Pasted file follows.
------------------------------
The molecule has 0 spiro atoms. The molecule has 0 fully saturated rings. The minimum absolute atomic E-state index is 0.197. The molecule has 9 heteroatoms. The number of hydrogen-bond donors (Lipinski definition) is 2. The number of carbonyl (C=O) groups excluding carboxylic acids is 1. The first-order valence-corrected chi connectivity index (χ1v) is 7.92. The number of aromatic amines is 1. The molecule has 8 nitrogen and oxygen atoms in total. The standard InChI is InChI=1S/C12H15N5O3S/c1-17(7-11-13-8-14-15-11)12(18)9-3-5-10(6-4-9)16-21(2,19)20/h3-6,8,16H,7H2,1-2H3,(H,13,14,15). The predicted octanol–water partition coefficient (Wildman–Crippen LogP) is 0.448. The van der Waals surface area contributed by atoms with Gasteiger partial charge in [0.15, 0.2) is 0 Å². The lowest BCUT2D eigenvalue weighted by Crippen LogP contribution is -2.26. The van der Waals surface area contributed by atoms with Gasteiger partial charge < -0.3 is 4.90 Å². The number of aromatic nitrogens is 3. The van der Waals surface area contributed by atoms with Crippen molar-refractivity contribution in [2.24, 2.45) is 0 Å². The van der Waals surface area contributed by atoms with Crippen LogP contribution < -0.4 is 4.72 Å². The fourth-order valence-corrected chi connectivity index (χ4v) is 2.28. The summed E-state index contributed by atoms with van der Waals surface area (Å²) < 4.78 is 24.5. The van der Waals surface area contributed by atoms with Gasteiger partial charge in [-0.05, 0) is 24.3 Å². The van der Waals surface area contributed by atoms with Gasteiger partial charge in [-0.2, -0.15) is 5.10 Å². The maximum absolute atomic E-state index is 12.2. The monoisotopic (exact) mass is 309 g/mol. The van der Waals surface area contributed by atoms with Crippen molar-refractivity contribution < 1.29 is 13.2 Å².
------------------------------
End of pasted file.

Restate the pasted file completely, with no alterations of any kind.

The molecule has 0 spiro atoms. The molecule has 0 fully saturated rings. The minimum absolute atomic E-state index is 0.197. The molecule has 9 heteroatoms. The number of hydrogen-bond donors (Lipinski definition) is 2. The number of carbonyl (C=O) groups excluding carboxylic acids is 1. The first-order valence-corrected chi connectivity index (χ1v) is 7.92. The number of aromatic amines is 1. The molecule has 8 nitrogen and oxygen atoms in total. The standard InChI is InChI=1S/C12H15N5O3S/c1-17(7-11-13-8-14-15-11)12(18)9-3-5-10(6-4-9)16-21(2,19)20/h3-6,8,16H,7H2,1-2H3,(H,13,14,15). The predicted octanol–water partition coefficient (Wildman–Crippen LogP) is 0.448. The van der Waals surface area contributed by atoms with Gasteiger partial charge in [0.15, 0.2) is 0 Å². The lowest BCUT2D eigenvalue weighted by Crippen LogP contribution is -2.26. The van der Waals surface area contributed by atoms with Gasteiger partial charge < -0.3 is 4.90 Å². The number of aromatic nitrogens is 3. The van der Waals surface area contributed by atoms with Crippen molar-refractivity contribution in [2.24, 2.45) is 0 Å². The van der Waals surface area contributed by atoms with Crippen LogP contribution < -0.4 is 4.72 Å². The fourth-order valence-corrected chi connectivity index (χ4v) is 2.28. The summed E-state index contributed by atoms with van der Waals surface area (Å²) < 4.78 is 24.5. The van der Waals surface area contributed by atoms with Gasteiger partial charge in [-0.05, 0) is 24.3 Å². The van der Waals surface area contributed by atoms with Gasteiger partial charge in [-0.2, -0.15) is 5.10 Å². The maximum absolute atomic E-state index is 12.2. The monoisotopic (exact) mass is 309 g/mol. The van der Waals surface area contributed by atoms with Crippen molar-refractivity contribution < 1.29 is 13.2 Å².